Dancing With Carri Fox

You can dance anywhere, even if only in your heart!

The Balboa Started Around 1915

Newport BeachBalboa is a form of swing dance that started as early as 1915 and gained in popularity in the 1930s and 1940s. It is danced primarily in close embrace, and is led with a full body connection. The art of Balboa is the subtle communication between the lead and follow, like weight shifts, that most viewers cannot see. As a result, Balboa is considered more of a "dancer's dance" than a "spectator's dance". Balboa is danced to a wide variety of tempos. Because the basic is so small, Balboa can be danced to fast music (over 300 beats per minute). Balboa is also danced to slow music (under 100 beats per minute), which allows more time for intricate footwork and variations.The Balboa is a form of the Swing dance family. The original Balboa is a hybrid of the Charleston, Jig Trot, Swing and appropriated steps from the 1920's Collegiate Shag which later Arthur Murray would try to refine the in the mid 1930's thru his studio chain (I know swingers don't like to hear Arthur Murray, but that's the way it goes) but his version called the 'Arthur Murray Shag' became stale and way to boring.

Later, many dancers started experimenting and started to add steps and twist and kicks back into the dances using the Shag as a model in and near Balboa Island in Newport Beach, California (Balboa Pier), namely the Balboa Pavilion with a new Balboa dance being born out of this former Shag, Jig Trot/Walks, Charleston and Swing mixture, which originally was called the Bal-Hop and Balboa Shuffle. It was used as well for very tight dance spaces and a chance to catch your breath (Jockeying) while dancing to fast Jitterbug music. It had finally come full circle and was getting very popular with the swing dancers in Southern California.

     The Newport Beach "island clubs" in Southern California, such as the Rendezvous Ballroom (1928-1966) which was directly across from Balboa Island (island established in 1905,) and the older Balboa Pavilion started having 'swing dance night's' (meaning music style rather than dance) in the early 1930's that continued well into the mid 1980's, however originally, the older Pavilion did not allow Jitterbug dancing due to structural problems which indirectly lead to a popularity of the Balboa. Over the years the dancers who did Collegiate or the Murray shag, Charleston, Jig Walks, Foxtrot, and Lindy merged the dance into a more energetic style. Most of the Balboa dancers were of today's older West Coast Swing crowd, with a few newer Lindy dancers finding the beauty of this dance as well today.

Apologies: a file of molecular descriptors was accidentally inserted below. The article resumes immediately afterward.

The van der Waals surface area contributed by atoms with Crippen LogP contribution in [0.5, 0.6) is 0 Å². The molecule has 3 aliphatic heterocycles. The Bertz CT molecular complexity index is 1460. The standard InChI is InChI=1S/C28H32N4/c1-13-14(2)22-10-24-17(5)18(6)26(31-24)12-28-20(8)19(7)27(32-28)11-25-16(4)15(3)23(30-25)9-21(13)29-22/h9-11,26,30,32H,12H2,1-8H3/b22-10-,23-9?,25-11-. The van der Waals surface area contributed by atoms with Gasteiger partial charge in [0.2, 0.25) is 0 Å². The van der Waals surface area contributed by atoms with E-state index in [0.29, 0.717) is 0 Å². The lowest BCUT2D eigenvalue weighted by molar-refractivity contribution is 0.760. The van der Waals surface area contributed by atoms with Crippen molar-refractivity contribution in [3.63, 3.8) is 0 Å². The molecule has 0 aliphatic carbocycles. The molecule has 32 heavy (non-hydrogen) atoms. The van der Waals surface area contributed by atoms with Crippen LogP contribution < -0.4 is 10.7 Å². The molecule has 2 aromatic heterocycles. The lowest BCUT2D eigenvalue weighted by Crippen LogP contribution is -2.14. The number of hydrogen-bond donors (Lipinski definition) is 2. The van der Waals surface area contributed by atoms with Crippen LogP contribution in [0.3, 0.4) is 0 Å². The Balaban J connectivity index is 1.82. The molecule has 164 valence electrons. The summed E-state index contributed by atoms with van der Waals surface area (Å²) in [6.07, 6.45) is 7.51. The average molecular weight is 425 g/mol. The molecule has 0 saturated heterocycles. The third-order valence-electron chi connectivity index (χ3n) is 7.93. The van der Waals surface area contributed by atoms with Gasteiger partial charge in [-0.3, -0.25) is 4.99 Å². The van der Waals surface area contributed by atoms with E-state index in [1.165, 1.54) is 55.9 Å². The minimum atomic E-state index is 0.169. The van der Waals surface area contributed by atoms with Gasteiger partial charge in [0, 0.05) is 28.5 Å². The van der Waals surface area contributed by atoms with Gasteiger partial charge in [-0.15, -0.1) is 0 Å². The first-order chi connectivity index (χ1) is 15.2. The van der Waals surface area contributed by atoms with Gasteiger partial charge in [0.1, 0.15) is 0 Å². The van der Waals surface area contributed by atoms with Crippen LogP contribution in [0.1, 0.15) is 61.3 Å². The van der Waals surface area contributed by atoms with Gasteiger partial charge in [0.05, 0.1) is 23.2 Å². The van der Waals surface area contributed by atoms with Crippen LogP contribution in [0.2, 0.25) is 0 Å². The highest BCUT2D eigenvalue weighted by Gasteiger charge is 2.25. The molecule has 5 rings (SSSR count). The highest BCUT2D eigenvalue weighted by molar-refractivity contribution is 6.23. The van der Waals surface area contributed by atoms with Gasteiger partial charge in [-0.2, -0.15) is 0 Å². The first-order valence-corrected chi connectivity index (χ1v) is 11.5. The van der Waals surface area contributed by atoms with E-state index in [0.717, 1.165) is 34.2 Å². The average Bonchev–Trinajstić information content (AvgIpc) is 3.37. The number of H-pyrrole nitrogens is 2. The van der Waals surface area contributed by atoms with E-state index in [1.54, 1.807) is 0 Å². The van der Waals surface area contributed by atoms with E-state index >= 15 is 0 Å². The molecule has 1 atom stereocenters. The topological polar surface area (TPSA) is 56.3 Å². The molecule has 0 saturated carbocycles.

Examples:  At The Hop and  Sing Sing Sing     After a while the newer swing dancers coming on to the scene, not aware of the Balboa, would refer to the Balboa as "The Shag" since most of the swing dancers that knew how to do the Shag also went to "Balboa Island - Swing Nights," and these swing dancers would be called uniformly "Balboa dancers." The Balboa became a dance of the Swing dance family and was reported many times as a new dance. Basically the dance evolved thru crowded dance floors and high tempos. A dancer getting tired would pull his partner close and do Balboa to catch their breath, then swing out again or it was just plain to crowded to dance and they did or had to do the Balboa all night.

Balboa is mainly a closed position swing form, that uses very little break-away's, only a few turns, and usually fast footwork. Most written articles of the time report that the Balboa was replacing the Fox-Trot in swing circles. Most of the larger Ballrooms were so crowded that they had signs posted "No Breakaways" which meant No Jitterbug dancing (such as the Paramount in L.A.) and the Balboa worked real well for overly crowded dance floors such as the paramount.

There were a few different styles of Balboa such as the:
1) "Swing-Bal." (Has some swing steps / Breakaways thrown in, uses swing timing, to be clear not shag timing, but does have some converted shag patterns).
2) Slow Balboa (similar to Rumba), that is very, very smooth!.
3) and "Fast Balboa" that is any style you happen to know, done real fast ... LOL :).
4) Bal-Hop or the Balboa Hop was the original name, which originally was more similar to Collegiate Shag.
5) Plus there is Single Bal, Double Bal and Triple Bal (Swing Rhythm) to mix.

The origin of the Balboa (not the Shag) can be said to be The "Rendezvous Ballroom" across from Balboa Island in Newport Beach, CA. around 1934/5 to about 1941. The basic rhythm for the dance is a Double Shuffle Swing Rhythm. Some original music was Dorsey's "Melancholy Baby" or Artie Shaw's "Begine The Beguine" (as reported by an early Photo Play magazine article.) Jackie Cooper and Bonita Granville were also avid Balboa dancers.